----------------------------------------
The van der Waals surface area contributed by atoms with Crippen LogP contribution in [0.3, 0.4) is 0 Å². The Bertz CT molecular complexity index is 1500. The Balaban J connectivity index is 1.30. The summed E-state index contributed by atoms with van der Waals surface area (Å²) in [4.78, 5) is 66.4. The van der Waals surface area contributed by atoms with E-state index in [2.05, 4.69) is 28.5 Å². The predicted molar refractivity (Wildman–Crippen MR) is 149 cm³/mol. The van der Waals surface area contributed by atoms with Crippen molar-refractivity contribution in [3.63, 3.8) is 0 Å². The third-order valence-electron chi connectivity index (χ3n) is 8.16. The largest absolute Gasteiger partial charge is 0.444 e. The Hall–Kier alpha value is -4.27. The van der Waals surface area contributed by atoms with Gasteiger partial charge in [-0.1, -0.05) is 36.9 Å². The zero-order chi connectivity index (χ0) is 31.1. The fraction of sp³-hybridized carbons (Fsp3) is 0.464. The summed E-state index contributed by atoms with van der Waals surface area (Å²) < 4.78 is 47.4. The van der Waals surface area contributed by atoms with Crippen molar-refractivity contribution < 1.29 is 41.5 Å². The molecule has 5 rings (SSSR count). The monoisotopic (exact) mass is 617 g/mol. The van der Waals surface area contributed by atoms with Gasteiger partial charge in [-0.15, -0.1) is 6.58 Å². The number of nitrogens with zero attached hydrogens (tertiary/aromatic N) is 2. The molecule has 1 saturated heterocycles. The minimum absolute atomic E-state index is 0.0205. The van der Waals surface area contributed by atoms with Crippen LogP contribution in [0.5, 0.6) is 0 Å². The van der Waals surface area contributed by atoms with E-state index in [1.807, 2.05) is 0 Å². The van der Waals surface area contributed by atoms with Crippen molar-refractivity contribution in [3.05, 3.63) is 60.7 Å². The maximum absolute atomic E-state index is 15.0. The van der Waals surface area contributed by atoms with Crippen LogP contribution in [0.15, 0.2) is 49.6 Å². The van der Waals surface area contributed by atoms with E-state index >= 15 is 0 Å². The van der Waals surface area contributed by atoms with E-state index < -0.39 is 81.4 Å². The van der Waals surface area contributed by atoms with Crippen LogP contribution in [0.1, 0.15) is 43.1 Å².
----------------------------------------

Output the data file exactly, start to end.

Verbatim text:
The van der Waals surface area contributed by atoms with Crippen LogP contribution in [0.3, 0.4) is 0 Å². The Bertz CT molecular complexity index is 1500. The Balaban J connectivity index is 1.30. The summed E-state index contributed by atoms with van der Waals surface area (Å²) in [4.78, 5) is 66.4. The van der Waals surface area contributed by atoms with E-state index in [2.05, 4.69) is 28.5 Å². The predicted molar refractivity (Wildman–Crippen MR) is 149 cm³/mol. The van der Waals surface area contributed by atoms with Crippen molar-refractivity contribution in [3.63, 3.8) is 0 Å². The third-order valence-electron chi connectivity index (χ3n) is 8.16. The largest absolute Gasteiger partial charge is 0.444 e. The Hall–Kier alpha value is -4.27. The van der Waals surface area contributed by atoms with Gasteiger partial charge in [-0.1, -0.05) is 36.9 Å². The zero-order chi connectivity index (χ0) is 31.1. The fraction of sp³-hybridized carbons (Fsp3) is 0.464. The summed E-state index contributed by atoms with van der Waals surface area (Å²) < 4.78 is 47.4. The van der Waals surface area contributed by atoms with Crippen molar-refractivity contribution < 1.29 is 41.5 Å². The molecule has 5 rings (SSSR count). The monoisotopic (exact) mass is 617 g/mol. The van der Waals surface area contributed by atoms with Gasteiger partial charge in [-0.15, -0.1) is 6.58 Å². The number of nitrogens with zero attached hydrogens (tertiary/aromatic N) is 2. The molecule has 1 saturated heterocycles. The minimum absolute atomic E-state index is 0.0205. The van der Waals surface area contributed by atoms with Crippen LogP contribution in [0.5, 0.6) is 0 Å². The van der Waals surface area contributed by atoms with E-state index in [1.807, 2.05) is 0 Å². The van der Waals surface area contributed by atoms with Crippen molar-refractivity contribution in [3.05, 3.63) is 60.7 Å². The maximum absolute atomic E-state index is 15.0. The van der Waals surface area contributed by atoms with Crippen LogP contribution in [0.15, 0.2) is 49.6 Å². The van der Waals surface area contributed by atoms with E-state index >= 15 is 0 Å². The van der Waals surface area contributed by atoms with E-state index < -0.39 is 81.4 Å². The van der Waals surface area contributed by atoms with Crippen LogP contribution in [0.1, 0.15) is 43.1 Å².